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Mass mobilization, political crisis and capitalism in Eastern Europe – Part II

A new period of social unrest has opened up in Eastern Europe. It gives expression to widespread discontent with degrading conditions and disillusionment with not only the political elite, but also – and in extension – the entire process of capitalist restoration.

Philippe Alcoy

February 26, 2016
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Since the fall of the Berlin Wall, the “failure of communism” and narrative of capitalist restoration in the former “Soviet bloc” were deployed as central elements in the discourse of bourgeois triumphalism, which eclipsed all other political perspectives and proved to be a major ideological challenge for social movements. In part II of an article translated by the author, Philippe Alcoy continues an examination of the recent wave of mass mobilizations in the former “Soviet bloc.” Part I can be found here .

“Civil society” and class conciliation

What fundamentally characterizes these movements is their ideological confusion and lack of an alternative program that responds consistently to the interests of the working class, independently of the capitalist political currents and imperialism.

Facing the political regime and a degraded democracy, protesters often advocate for “strengthening civil society”. On the issue of mass privatization, it is not uncommon to hear the demand for “transparent privatization”. Somehow there are widespread illusions about the possibility of building “good capitalism” and true liberal democracy. That is to say, a class-conciliationist vision in which “good bosses”, middle classes and workers have a common objective: the fight against the corrupt political class.

NGOs, foundations and international imperialist organizations help instill the vision that bourgeois democracy and capitalism are impossible to overcome. They present the “European horizon” as the only salvation for Eastern European societies and use this ideology to contain mass dissatisfaction.

However, even if local capitalists and imperialism are able to deflect and/or contain different popular revolts, it does not mean that the governments are stable and the sources of rebellion have disappeared. On the contrary, these demonstrations and riots are a blow against the regimes, weakening them and leaving open the possibility of more social struggles in the future.

One of the problems of these mobilizations is that they take on a polyclassist, “citizen” form where the working class participates, but is diluted in the mass of ”citizens”. It makes the development of class-oriented demands more difficult. Instead, it’s the middle class that shapes the political demands.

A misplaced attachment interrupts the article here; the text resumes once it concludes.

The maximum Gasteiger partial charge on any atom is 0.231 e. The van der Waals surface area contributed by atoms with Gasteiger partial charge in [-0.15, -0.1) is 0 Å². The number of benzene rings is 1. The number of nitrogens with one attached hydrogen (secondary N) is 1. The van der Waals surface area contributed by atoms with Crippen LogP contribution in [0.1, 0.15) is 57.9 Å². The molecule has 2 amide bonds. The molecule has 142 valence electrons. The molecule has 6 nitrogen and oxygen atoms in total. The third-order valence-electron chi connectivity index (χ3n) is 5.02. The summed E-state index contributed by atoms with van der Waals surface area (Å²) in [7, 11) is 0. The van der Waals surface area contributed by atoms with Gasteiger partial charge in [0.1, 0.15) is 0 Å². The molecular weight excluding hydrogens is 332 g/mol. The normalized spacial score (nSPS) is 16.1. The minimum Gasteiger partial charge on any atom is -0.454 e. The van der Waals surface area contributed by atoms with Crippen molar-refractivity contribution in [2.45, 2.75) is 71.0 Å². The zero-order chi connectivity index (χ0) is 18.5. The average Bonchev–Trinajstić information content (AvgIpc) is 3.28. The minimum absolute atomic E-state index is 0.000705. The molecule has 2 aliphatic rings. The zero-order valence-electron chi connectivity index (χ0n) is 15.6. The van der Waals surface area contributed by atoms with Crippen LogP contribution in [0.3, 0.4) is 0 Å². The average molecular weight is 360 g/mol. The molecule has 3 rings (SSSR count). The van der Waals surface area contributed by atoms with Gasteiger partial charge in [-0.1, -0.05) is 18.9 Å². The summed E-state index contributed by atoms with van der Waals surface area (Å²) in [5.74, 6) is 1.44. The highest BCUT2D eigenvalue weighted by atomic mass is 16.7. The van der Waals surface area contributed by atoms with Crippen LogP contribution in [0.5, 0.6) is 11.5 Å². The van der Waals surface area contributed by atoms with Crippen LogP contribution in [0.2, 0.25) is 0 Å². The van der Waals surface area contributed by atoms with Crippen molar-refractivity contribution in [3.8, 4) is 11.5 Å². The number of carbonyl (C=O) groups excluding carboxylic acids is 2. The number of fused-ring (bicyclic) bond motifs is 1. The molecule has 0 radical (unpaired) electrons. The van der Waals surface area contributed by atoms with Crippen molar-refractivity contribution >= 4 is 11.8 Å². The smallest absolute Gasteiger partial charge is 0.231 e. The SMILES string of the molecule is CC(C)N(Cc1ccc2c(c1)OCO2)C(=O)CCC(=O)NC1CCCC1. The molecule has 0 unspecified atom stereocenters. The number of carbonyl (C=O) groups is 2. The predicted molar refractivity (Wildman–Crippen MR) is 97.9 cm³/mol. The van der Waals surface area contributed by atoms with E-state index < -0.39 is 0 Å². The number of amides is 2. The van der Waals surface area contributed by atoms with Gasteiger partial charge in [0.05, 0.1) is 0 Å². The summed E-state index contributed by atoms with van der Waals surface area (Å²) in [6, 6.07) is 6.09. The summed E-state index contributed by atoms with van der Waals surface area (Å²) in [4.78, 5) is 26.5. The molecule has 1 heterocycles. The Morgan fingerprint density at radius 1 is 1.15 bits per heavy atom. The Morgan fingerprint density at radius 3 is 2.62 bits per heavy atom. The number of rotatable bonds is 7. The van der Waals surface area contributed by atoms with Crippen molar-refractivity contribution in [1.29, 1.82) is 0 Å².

The only example that has occurred in recent years in which the workers’ demands were really the center of the movement was during the social explosion in Bosnia in 2014. In this case, the movement was born out of the struggle against the repression of the unemployed and precarious youth in the (former) northeastern industrial city of Tuzla. The unrest then spilled over into major cities, including the capital of Sarajevo.

But there were still some limitations. For instance, the movement failed to extend to the Serb entity, Republika Srpska. Furthermore, the sectors in struggle were largely the unemployed, precarious youth, or workers whose factories were in advanced stages of closure. Paralyzed by fear of unemployment, the job-holding sectors of the working class were not actively involved. The bureaucracies of major trade unions even condemned the protests.

The main question is whether the working class, with other oppressed sectors, will manage to intervene in future social explosions and impose its own claims against the local ruling classes, imperialism and their allies in the union bureaucracies.

The passage from “restoration” to “transition”

Defending a class program that is independent from the local ruling classes and imperialists is fundamental. This is especially the case in a region in which, in the 1980s many countries experienced major workers’ struggles that were against the Stalinist bureaucracies, but were incapable of solving the economic and social crisis spreading across the entire socialist bloc.

Popular uprisings in several countries have managed to reverse the old Stalinist regimes, but have been capitalized and diverted by various bourgeois and restorationists political alternatives. The pressure of the working class is one of the main factors in the 1990s that led a part of the Stalinist bureaucracy to adopt the path of capitalist restoration.